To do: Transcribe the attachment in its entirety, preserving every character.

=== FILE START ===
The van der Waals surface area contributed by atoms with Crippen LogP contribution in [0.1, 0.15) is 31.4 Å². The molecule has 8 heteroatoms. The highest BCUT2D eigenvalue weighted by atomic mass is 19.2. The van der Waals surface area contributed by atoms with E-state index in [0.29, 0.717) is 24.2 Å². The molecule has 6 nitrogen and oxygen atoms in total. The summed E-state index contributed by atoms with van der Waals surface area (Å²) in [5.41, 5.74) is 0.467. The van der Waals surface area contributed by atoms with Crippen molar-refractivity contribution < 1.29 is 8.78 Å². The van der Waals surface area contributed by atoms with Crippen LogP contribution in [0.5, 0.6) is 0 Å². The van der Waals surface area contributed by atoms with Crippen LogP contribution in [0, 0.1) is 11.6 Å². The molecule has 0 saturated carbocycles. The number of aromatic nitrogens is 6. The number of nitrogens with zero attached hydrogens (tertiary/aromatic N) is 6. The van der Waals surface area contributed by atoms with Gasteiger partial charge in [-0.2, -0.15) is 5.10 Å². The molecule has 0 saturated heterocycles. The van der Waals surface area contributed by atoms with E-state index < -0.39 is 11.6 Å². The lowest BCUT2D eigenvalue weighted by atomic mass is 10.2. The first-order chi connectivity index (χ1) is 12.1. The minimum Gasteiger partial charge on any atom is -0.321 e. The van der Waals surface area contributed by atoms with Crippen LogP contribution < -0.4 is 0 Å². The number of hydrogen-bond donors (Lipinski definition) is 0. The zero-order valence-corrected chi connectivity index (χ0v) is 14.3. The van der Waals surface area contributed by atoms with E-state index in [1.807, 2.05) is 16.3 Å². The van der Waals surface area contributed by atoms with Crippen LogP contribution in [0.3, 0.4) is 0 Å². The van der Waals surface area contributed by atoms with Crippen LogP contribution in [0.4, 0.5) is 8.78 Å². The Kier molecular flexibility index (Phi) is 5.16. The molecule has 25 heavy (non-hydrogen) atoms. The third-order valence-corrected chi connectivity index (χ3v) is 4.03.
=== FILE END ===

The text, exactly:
The van der Waals surface area contributed by atoms with Crippen LogP contribution in [0.1, 0.15) is 31.4 Å². The molecule has 8 heteroatoms. The highest BCUT2D eigenvalue weighted by atomic mass is 19.2. The van der Waals surface area contributed by atoms with E-state index in [0.29, 0.717) is 24.2 Å². The molecule has 6 nitrogen and oxygen atoms in total. The summed E-state index contributed by atoms with van der Waals surface area (Å²) in [5.41, 5.74) is 0.467. The van der Waals surface area contributed by atoms with Crippen molar-refractivity contribution < 1.29 is 8.78 Å². The van der Waals surface area contributed by atoms with Crippen LogP contribution in [0.5, 0.6) is 0 Å². The van der Waals surface area contributed by atoms with Crippen LogP contribution in [0, 0.1) is 11.6 Å². The molecule has 0 saturated carbocycles. The number of aromatic nitrogens is 6. The number of nitrogens with zero attached hydrogens (tertiary/aromatic N) is 6. The van der Waals surface area contributed by atoms with Gasteiger partial charge in [-0.2, -0.15) is 5.10 Å². The molecule has 0 saturated heterocycles. The van der Waals surface area contributed by atoms with E-state index < -0.39 is 11.6 Å². The lowest BCUT2D eigenvalue weighted by atomic mass is 10.2. The first-order chi connectivity index (χ1) is 12.1. The minimum Gasteiger partial charge on any atom is -0.321 e. The van der Waals surface area contributed by atoms with Crippen LogP contribution < -0.4 is 0 Å². The number of hydrogen-bond donors (Lipinski definition) is 0. The zero-order valence-corrected chi connectivity index (χ0v) is 14.3. The van der Waals surface area contributed by atoms with E-state index in [1.807, 2.05) is 16.3 Å². The van der Waals surface area contributed by atoms with Crippen LogP contribution in [0.3, 0.4) is 0 Å². The van der Waals surface area contributed by atoms with Crippen LogP contribution in [0.4, 0.5) is 8.78 Å². The Kier molecular flexibility index (Phi) is 5.16. The molecule has 25 heavy (non-hydrogen) atoms. The third-order valence-corrected chi connectivity index (χ3v) is 4.03.